Marder enrolled at the University of Connecticut, where he was president of the American Youth for Democracy. The editor of the campus newspaper accused the AYD of communist leanings and, during a debate between Marder and the student newspaper editor, there was a near riot when Marder admitted to being a communist. Marder left the University of Connecticut to join the Army. He wanted to fight Fascism, but his party membership caused him to be kept stateside for two years, he says. Finally, he was sent to France.
Marder doesn’t talk much about his war years, except to say that his knowledge of French and German earned him a coveted position of interrogator. “As an interrogator, I had a certain freedom to travel around,” he says. His service earned him a Bronze Star.
After the war, Marder returned to New Haven, where he apprenticed as a printer. He also decided to complete his degree at UConn. After that, Marder became active as a Community Party labor organizer, rising to a leadership position in Connecticut. He worked as a compositor for Donnelly in Bristol and several newspapers in the Bridgeport and Stamford area. But he says his politics were usually met with hostility in the workplace, causing him to go from job to job.
Marder says his prominence as a communist leader in the early 1950s brought him to the attention of the FBI. He says he was put him under surveillance and his phone was tapped. Fearing he would be arrested, Marder went into hiding in New York, where he worked under an assumed name. “I changed my name to Kenneth Green,” he says. “Under that name, I got a job in a print shop in Coney Island.”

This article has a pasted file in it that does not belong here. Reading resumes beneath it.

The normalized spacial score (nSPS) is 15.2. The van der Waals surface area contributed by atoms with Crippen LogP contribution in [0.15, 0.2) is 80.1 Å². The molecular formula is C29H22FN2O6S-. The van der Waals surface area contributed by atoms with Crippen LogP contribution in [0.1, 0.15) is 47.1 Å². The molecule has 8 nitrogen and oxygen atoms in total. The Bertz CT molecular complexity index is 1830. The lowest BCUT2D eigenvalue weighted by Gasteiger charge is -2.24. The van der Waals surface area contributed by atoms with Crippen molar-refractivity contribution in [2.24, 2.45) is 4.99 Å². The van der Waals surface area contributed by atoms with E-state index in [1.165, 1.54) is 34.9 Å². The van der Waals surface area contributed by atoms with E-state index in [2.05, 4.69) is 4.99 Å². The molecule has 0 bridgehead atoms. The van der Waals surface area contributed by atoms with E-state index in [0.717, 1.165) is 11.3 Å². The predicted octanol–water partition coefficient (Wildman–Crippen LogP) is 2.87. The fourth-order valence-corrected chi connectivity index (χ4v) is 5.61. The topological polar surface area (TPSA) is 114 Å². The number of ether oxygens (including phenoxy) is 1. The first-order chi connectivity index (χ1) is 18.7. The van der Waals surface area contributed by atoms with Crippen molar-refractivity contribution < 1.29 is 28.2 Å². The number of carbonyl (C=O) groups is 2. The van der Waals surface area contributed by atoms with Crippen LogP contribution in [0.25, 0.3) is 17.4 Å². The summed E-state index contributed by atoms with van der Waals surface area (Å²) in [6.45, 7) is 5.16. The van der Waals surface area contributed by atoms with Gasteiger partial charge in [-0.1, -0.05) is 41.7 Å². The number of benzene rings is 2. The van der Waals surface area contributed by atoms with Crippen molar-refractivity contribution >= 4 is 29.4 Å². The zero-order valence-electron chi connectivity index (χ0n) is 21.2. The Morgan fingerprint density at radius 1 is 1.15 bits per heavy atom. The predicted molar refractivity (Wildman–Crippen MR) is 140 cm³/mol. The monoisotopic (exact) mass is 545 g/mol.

Marder says his attempts to unionize the print shop got him fired. He decided to return to Connecticut, where he got a job in another print shop in Stamford, still under the name, “Kenneth Green.”
He says he was walking along a street in Stamford with a communist associate when he was spotted by a former party member, a woman, who had become an FBI informant. “When she saw us she shouted, ‘spies, spies!'” Marder recalls. The police were called and the two communists were taken down to the station. Marder and his friend were later released.
But his cover had been blown. Shortly after, the FBI showed up at his house in New Haven to arrest him. This was May 29, 1954, when Marder and seven other Communist Party leaders were indicted under the Smith Act.
Marder says the challenge now was to get a lawyer to defend a member of the Communist Party for no money.
He sent out 100 mimeographed letters to lawyers across the state, but no one wanted to touch it. Finally Marder convinced Catherine Roraback to take the case. (Roraback would later defend Black Panthers in New Haven in 1971.)
Marder was acquitted on March 29, 1956. Of the remaining New Haven communists, six were found guilty while the jury failed to reach an agreement on the seventh member. The guilty verdict of the six was eventually thrown out, when the membership clause of the Smith Act, under which Marder and the others were accused, was ruled “unconstitutional on its face as a violation of the First Amendment.”
In the 60 years since, Marder has remained active in the community and with peace initiatives in New Haven, Connecticut and around the world. He has been chairman of the Connecticut Freedom Trail Planning Committee and the city’s Peace Commission.